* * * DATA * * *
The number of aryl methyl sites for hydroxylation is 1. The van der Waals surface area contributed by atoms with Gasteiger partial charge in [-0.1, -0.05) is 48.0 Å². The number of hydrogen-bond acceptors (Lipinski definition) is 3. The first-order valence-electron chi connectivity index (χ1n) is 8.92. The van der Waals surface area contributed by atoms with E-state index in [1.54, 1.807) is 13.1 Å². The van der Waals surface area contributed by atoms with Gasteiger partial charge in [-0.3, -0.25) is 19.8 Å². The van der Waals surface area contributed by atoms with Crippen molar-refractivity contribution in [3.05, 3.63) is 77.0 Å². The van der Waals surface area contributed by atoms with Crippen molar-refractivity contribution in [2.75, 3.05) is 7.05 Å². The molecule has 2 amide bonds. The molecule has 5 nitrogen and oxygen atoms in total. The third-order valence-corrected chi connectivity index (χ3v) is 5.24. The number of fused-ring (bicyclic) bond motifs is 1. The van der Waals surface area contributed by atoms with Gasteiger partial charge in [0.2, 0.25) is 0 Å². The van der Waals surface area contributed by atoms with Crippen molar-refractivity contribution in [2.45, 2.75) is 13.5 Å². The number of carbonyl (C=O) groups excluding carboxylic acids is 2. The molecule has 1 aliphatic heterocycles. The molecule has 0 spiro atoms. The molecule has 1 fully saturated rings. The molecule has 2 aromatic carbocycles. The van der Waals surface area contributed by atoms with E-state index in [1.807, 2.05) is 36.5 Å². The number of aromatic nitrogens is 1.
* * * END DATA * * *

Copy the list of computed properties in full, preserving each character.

The number of aryl methyl sites for hydroxylation is 1. The van der Waals surface area contributed by atoms with Gasteiger partial charge in [-0.1, -0.05) is 48.0 Å². The number of hydrogen-bond acceptors (Lipinski definition) is 3. The first-order valence-electron chi connectivity index (χ1n) is 8.92. The van der Waals surface area contributed by atoms with E-state index in [1.54, 1.807) is 13.1 Å². The van der Waals surface area contributed by atoms with Gasteiger partial charge in [-0.3, -0.25) is 19.8 Å². The van der Waals surface area contributed by atoms with Crippen molar-refractivity contribution in [3.05, 3.63) is 77.0 Å². The van der Waals surface area contributed by atoms with Crippen molar-refractivity contribution in [2.75, 3.05) is 7.05 Å². The molecule has 2 amide bonds. The molecule has 5 nitrogen and oxygen atoms in total. The third-order valence-corrected chi connectivity index (χ3v) is 5.24. The number of fused-ring (bicyclic) bond motifs is 1. The van der Waals surface area contributed by atoms with Gasteiger partial charge in [0.2, 0.25) is 0 Å². The van der Waals surface area contributed by atoms with Crippen molar-refractivity contribution in [2.45, 2.75) is 13.5 Å². The number of carbonyl (C=O) groups excluding carboxylic acids is 2. The molecule has 1 aliphatic heterocycles. The molecule has 0 spiro atoms. The molecule has 1 fully saturated rings. The molecule has 2 aromatic carbocycles. The van der Waals surface area contributed by atoms with E-state index in [1.807, 2.05) is 36.5 Å². The number of aromatic nitrogens is 1.